When his father had left, relief seemed almost palpable. With a heaving sigh to discard some of the weight his father’s anger had left on his shoulders, Dante pushed his fingers into his hair, musing locks of curls that never seemed to cooperate. Perhaps it was better this way; people seem to prefer its rather unruly appearance, particularly the women. Another smirk pulled at his lips at the thought; there would be no shortage of women in attendance tonight. It was no wonder his father pushed so adamantly for his attendance. 


Casting one last mournful glance to his abandoned canvas, Dante strode to the door, arming himself to greet the masses and uphold the family name. 


The dinner party had worked its way well into the night; the guests had dwindled, but many had stayed for wine and song. Couples danced in a flurry of rich colors and feather adornments, light music skittering between moving feet and careening through the air by the fluttering of the women’s fans. Port was poured into the Cipriano’s finest crystal; business deals were discussed and agreed upon in his father’s study. 

Dante’s mood soured by the hour, his charm withered and dried when the adults became enraptured with wine rather than his company. That suited him just fine; he’d much rather watch the men swing their partners, fit stories to their mouths as they talked in whispers he himself cannot follow. He stood unnoticed in an alcove off the dance floor, content to let his eyes wander. And wander they did, until they latch to a pair of exotic eyes, beckoning to him from behind the ardent flush of a gold silk fan. She stood apart from the rest, watching him as he watched the dancers, with a wistfulness that left him rather breathless. Dante frowned, unsure of how he could have missed her; she is so unlike the rest. The gowns worn by the wives of his father’s investors were reserved though no less grand. This woman, who taunted him from behind a screen of mystery was daring, swathed in sheaths of rich glossy emerald, with a neckline that plunged to play on a man’s weakness. Her hair glowed like polished obsidian.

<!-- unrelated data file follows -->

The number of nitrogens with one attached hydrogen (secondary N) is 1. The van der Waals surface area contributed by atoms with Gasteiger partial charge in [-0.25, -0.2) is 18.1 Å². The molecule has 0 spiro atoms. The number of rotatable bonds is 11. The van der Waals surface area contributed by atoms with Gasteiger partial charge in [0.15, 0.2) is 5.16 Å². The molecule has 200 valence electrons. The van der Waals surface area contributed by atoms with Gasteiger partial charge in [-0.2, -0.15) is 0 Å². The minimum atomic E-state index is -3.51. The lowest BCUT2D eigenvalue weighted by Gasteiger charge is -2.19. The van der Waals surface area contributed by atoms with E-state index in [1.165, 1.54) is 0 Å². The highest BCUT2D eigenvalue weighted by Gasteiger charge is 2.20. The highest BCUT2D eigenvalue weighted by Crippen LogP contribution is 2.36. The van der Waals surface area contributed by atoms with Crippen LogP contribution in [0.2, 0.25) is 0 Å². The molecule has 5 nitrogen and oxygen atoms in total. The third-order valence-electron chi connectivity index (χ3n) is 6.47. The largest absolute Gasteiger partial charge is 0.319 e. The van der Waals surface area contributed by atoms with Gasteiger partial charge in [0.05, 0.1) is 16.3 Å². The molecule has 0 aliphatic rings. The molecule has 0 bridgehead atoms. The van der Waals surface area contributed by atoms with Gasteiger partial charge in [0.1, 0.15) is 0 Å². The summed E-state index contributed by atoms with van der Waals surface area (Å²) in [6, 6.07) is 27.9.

She seemed like the women he wrote of in his novels, a siren sent from the devil to corrupt the minds of mortal men. She was radiant, alluring, but as somehow sinister like a demon, and with all the dark temptation of a succubus. And yet, despite his wariness of her, she fascinated him, and it is clear that her notice of him was no accident. She had a message for him, one that hid like her lips behind the cursed fan. One she seemed keen on revealing.